At least 21 money market mutual funds would have “broken the buck,” or fallen below a stable value of $1 per share during the financial crisis, if the firms that run them hadn’t provided additional cash to support their value, the Federal Reserve Bank of Boston said in a report Monday.
The Fed found that 78 money market funds in total received $4.4 billion in support from their sponsors. In some cases, the firms made cash contributions to the funds; in others, they bought securities from the funds at prices higher than fair market value. Many times, this assistance was just to ensure the funds’ safety during the financial crisis. But in 21 cases, if the companies did not provide additional support, the funds would have broken the cardinal rule of money markets—making sure investors looking for a safe haven don’t lose money.
The Fed report said the support from the firms “has served to obscure the credit risk taken by these funds.” In other words, while investors look to money markets as the safest of vehicles, their managers are in fact making investment decisions that put the funds at risk. And in the event of market shocks like the Lehman failure, firms have varying abilities to provide large doses of support for their funds.
Because investors in money markets count on the liquidity of the funds—the ability to cash out on short notice—“these investors are prone to run during a financial crisis,’’ the Fed report concluded.
When a major money market fund, Reserve Primary Fund, broke the buck in September 2008, due to a large exposure to the failed Wall Street firm Lehman Brothers, it sparked a “run” on other funds. With many investors wanting to withdraw funds and keep their money in hand, numerous firms had to infuse their money market funds with cash to meet the demand. Only one other money market fund has actually broken the buck, besides the Reserve Primary Fund in 2008. It was the Community Bankers US Government Fun in 1994.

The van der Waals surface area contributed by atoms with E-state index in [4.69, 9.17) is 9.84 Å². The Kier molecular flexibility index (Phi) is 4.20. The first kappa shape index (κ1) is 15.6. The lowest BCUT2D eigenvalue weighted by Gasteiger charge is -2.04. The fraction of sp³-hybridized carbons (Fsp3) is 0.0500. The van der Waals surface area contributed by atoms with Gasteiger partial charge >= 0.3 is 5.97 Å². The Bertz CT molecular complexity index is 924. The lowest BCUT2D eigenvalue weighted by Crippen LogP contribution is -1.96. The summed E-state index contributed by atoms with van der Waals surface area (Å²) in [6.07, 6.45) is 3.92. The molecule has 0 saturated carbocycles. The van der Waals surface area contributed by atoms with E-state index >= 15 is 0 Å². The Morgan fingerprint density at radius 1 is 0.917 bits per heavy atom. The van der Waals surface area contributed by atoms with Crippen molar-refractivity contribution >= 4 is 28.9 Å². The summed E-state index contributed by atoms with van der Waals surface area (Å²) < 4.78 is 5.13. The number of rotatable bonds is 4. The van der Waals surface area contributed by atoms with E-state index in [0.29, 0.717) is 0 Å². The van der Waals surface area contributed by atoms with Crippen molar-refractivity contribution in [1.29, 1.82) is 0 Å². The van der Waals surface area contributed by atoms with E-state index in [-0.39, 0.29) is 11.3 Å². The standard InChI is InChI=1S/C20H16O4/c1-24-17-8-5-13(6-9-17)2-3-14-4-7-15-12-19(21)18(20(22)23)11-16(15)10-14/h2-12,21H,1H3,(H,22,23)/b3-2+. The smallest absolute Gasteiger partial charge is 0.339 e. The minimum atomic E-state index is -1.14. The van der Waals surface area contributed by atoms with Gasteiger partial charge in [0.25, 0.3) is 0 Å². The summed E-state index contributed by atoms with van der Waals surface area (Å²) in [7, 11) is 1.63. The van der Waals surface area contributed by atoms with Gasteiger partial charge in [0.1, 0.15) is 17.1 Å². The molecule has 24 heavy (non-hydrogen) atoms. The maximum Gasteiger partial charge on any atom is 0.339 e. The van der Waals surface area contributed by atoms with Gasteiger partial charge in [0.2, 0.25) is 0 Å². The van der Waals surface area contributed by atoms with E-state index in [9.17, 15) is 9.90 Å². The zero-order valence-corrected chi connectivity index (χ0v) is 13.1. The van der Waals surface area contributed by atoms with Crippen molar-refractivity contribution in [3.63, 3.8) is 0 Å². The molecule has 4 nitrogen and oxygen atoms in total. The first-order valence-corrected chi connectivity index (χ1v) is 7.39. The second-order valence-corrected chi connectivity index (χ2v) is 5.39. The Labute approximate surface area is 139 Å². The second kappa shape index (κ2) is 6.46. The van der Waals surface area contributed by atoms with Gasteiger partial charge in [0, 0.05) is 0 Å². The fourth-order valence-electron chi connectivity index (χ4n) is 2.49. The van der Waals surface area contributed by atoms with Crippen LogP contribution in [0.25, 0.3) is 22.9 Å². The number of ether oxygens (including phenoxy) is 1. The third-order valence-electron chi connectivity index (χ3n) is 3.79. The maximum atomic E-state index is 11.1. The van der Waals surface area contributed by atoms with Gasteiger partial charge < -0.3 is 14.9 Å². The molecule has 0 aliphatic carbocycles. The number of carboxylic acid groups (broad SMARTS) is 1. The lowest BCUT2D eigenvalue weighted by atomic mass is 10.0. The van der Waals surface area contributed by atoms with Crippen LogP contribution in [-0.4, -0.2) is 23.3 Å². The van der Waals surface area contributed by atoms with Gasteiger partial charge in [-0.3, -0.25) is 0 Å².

Firms that provided cash infusions to their funds according to the Fed included Columbia funds, then part of Bank of America Corp.; Dreyfus, which is part of Bank of New York Mellon Corp.; Charles Schwab & Co. and T. Rowe Price.
The report comes as US and international regulators deliberate whether money market funds need stricter rules. Boston-based Fidelity Investments, the nation’s largest manager of money markets, has been among those opposing greater regulations for the vehicle.
Fidelity, with manages $415 billion in money markets, argues that new rules already require more cash on hand by money markets, and are sufficient to have strengthened the system. Fidelity did not need to provide support its money market funds during this period, according to the Fed report.
But the Fed report called the current model “concerning,” given the credit risk that’s still permitted in money markets, and the risk that some firms won’t be able to bail out their funds in a pinch.
Boston Fed president Eric Rosengren has said he supports Securities and Exchange Commission chairwoman Mary Schapiro’s proposals to allow money market shares to fluctuate in value, or else to require firms to keep a capital cushion against losses. She also has proposed that firms impose fees on large institutional investors that want to sweep billions out the door all at once.
The authors of the new Fed study examined public records for 341 prime money market mutual funds.